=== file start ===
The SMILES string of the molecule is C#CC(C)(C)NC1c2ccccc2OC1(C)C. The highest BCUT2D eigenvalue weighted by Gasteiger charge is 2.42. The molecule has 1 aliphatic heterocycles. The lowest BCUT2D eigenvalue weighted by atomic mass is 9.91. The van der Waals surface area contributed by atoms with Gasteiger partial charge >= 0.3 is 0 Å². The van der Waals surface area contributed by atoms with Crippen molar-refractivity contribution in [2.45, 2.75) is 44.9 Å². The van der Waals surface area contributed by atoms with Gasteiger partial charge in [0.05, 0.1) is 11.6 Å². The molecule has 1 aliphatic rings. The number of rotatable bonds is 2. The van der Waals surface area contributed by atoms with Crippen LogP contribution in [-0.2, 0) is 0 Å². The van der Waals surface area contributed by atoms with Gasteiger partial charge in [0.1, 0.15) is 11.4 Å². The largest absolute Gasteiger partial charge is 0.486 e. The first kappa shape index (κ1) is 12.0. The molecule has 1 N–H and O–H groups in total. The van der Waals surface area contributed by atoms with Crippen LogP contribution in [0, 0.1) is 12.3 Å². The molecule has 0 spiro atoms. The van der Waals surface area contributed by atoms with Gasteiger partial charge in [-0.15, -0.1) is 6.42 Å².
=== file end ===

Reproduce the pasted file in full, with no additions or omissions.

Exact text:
The SMILES string of the molecule is C#CC(C)(C)NC1c2ccccc2OC1(C)C. The highest BCUT2D eigenvalue weighted by Gasteiger charge is 2.42. The molecule has 1 aliphatic heterocycles. The lowest BCUT2D eigenvalue weighted by atomic mass is 9.91. The van der Waals surface area contributed by atoms with Gasteiger partial charge >= 0.3 is 0 Å². The van der Waals surface area contributed by atoms with Crippen molar-refractivity contribution in [2.45, 2.75) is 44.9 Å². The van der Waals surface area contributed by atoms with Gasteiger partial charge in [0.05, 0.1) is 11.6 Å². The molecule has 1 aliphatic rings. The number of rotatable bonds is 2. The van der Waals surface area contributed by atoms with Crippen LogP contribution in [-0.2, 0) is 0 Å². The van der Waals surface area contributed by atoms with Gasteiger partial charge in [0.1, 0.15) is 11.4 Å². The largest absolute Gasteiger partial charge is 0.486 e. The first kappa shape index (κ1) is 12.0. The molecule has 1 N–H and O–H groups in total. The van der Waals surface area contributed by atoms with Crippen LogP contribution in [0, 0.1) is 12.3 Å². The molecule has 0 spiro atoms. The van der Waals surface area contributed by atoms with Gasteiger partial charge in [-0.15, -0.1) is 6.42 Å².